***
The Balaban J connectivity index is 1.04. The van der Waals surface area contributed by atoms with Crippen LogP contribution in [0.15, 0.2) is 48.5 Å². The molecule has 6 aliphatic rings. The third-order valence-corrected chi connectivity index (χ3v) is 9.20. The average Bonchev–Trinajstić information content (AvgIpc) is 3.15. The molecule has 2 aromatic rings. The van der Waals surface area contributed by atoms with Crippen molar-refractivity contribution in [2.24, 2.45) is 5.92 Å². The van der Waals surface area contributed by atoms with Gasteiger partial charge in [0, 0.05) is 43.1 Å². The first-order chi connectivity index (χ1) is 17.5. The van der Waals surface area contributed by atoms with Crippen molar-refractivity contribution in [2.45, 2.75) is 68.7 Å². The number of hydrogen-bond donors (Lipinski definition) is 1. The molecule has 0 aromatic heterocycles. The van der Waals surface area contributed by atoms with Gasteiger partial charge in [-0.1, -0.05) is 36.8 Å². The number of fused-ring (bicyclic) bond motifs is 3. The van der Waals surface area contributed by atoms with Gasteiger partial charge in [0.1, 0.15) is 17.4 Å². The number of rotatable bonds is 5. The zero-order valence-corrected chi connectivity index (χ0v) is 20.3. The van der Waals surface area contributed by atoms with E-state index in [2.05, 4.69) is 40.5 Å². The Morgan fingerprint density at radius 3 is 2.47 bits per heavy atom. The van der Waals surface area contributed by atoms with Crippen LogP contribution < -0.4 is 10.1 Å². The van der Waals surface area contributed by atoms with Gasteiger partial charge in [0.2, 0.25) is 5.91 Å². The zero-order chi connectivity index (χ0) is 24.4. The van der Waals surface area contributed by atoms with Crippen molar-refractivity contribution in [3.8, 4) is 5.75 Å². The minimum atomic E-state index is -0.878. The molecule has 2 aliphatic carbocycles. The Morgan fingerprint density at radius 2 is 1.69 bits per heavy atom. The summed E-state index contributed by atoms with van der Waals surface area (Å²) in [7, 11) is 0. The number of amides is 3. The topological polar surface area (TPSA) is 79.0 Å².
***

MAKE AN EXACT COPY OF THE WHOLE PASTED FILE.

The Balaban J connectivity index is 1.04. The van der Waals surface area contributed by atoms with Crippen LogP contribution in [0.15, 0.2) is 48.5 Å². The molecule has 6 aliphatic rings. The third-order valence-corrected chi connectivity index (χ3v) is 9.20. The average Bonchev–Trinajstić information content (AvgIpc) is 3.15. The molecule has 2 aromatic rings. The van der Waals surface area contributed by atoms with Crippen molar-refractivity contribution in [2.24, 2.45) is 5.92 Å². The van der Waals surface area contributed by atoms with Gasteiger partial charge in [0, 0.05) is 43.1 Å². The first-order chi connectivity index (χ1) is 17.5. The van der Waals surface area contributed by atoms with Crippen molar-refractivity contribution in [2.45, 2.75) is 68.7 Å². The number of hydrogen-bond donors (Lipinski definition) is 1. The molecule has 0 aromatic heterocycles. The van der Waals surface area contributed by atoms with Gasteiger partial charge in [-0.1, -0.05) is 36.8 Å². The number of fused-ring (bicyclic) bond motifs is 3. The van der Waals surface area contributed by atoms with Gasteiger partial charge in [0.1, 0.15) is 17.4 Å². The number of rotatable bonds is 5. The zero-order valence-corrected chi connectivity index (χ0v) is 20.3. The van der Waals surface area contributed by atoms with E-state index in [2.05, 4.69) is 40.5 Å². The Morgan fingerprint density at radius 3 is 2.47 bits per heavy atom. The van der Waals surface area contributed by atoms with Crippen LogP contribution < -0.4 is 10.1 Å². The van der Waals surface area contributed by atoms with Gasteiger partial charge in [0.2, 0.25) is 5.91 Å². The zero-order chi connectivity index (χ0) is 24.4. The van der Waals surface area contributed by atoms with Crippen molar-refractivity contribution in [3.8, 4) is 5.75 Å². The minimum atomic E-state index is -0.878. The molecule has 2 aliphatic carbocycles. The Morgan fingerprint density at radius 2 is 1.69 bits per heavy atom. The summed E-state index contributed by atoms with van der Waals surface area (Å²) in [7, 11) is 0. The number of amides is 3. The topological polar surface area (TPSA) is 79.0 Å².